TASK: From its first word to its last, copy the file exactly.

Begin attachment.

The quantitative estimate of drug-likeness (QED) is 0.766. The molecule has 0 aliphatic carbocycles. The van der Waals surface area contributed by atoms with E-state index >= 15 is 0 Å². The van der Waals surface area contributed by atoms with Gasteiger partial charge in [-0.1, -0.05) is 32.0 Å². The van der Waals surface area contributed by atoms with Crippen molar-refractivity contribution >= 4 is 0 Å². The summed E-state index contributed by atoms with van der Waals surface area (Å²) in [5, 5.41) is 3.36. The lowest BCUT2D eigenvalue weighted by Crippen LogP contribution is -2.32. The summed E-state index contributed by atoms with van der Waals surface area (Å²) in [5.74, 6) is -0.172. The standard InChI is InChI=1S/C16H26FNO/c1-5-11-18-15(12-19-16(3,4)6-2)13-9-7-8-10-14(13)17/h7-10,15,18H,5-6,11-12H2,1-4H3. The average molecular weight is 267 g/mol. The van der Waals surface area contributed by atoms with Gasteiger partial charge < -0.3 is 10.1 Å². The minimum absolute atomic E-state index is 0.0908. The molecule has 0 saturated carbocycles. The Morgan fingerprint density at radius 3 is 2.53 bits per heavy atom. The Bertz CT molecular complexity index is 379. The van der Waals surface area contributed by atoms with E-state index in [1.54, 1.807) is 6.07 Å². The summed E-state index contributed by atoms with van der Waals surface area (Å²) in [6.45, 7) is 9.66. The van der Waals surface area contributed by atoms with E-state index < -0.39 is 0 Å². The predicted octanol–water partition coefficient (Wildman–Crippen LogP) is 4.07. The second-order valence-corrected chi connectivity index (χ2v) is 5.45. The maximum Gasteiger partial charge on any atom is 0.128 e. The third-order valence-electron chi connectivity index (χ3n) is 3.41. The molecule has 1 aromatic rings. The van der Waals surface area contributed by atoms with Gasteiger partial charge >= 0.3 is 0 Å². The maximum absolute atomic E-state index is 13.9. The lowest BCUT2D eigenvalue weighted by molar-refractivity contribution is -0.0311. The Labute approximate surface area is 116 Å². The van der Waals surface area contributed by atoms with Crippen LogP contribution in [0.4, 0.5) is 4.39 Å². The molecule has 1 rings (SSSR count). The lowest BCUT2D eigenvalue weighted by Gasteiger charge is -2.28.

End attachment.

The quantitative estimate of drug-likeness (QED) is 0.766. The molecule has 0 aliphatic carbocycles. The van der Waals surface area contributed by atoms with E-state index >= 15 is 0 Å². The van der Waals surface area contributed by atoms with Gasteiger partial charge in [-0.1, -0.05) is 32.0 Å². The van der Waals surface area contributed by atoms with Crippen molar-refractivity contribution >= 4 is 0 Å². The summed E-state index contributed by atoms with van der Waals surface area (Å²) in [5, 5.41) is 3.36. The lowest BCUT2D eigenvalue weighted by Crippen LogP contribution is -2.32. The summed E-state index contributed by atoms with van der Waals surface area (Å²) in [5.74, 6) is -0.172. The standard InChI is InChI=1S/C16H26FNO/c1-5-11-18-15(12-19-16(3,4)6-2)13-9-7-8-10-14(13)17/h7-10,15,18H,5-6,11-12H2,1-4H3. The average molecular weight is 267 g/mol. The van der Waals surface area contributed by atoms with Gasteiger partial charge < -0.3 is 10.1 Å². The minimum absolute atomic E-state index is 0.0908. The molecule has 0 saturated carbocycles. The Morgan fingerprint density at radius 3 is 2.53 bits per heavy atom. The Bertz CT molecular complexity index is 379. The van der Waals surface area contributed by atoms with E-state index in [1.54, 1.807) is 6.07 Å². The summed E-state index contributed by atoms with van der Waals surface area (Å²) in [6.45, 7) is 9.66. The van der Waals surface area contributed by atoms with E-state index < -0.39 is 0 Å². The predicted octanol–water partition coefficient (Wildman–Crippen LogP) is 4.07. The second-order valence-corrected chi connectivity index (χ2v) is 5.45. The maximum Gasteiger partial charge on any atom is 0.128 e. The third-order valence-electron chi connectivity index (χ3n) is 3.41. The molecule has 1 aromatic rings. The van der Waals surface area contributed by atoms with Gasteiger partial charge >= 0.3 is 0 Å². The maximum absolute atomic E-state index is 13.9. The lowest BCUT2D eigenvalue weighted by molar-refractivity contribution is -0.0311. The Labute approximate surface area is 116 Å². The van der Waals surface area contributed by atoms with Crippen LogP contribution in [0.4, 0.5) is 4.39 Å². The molecule has 1 rings (SSSR count). The lowest BCUT2D eigenvalue weighted by Gasteiger charge is -2.28.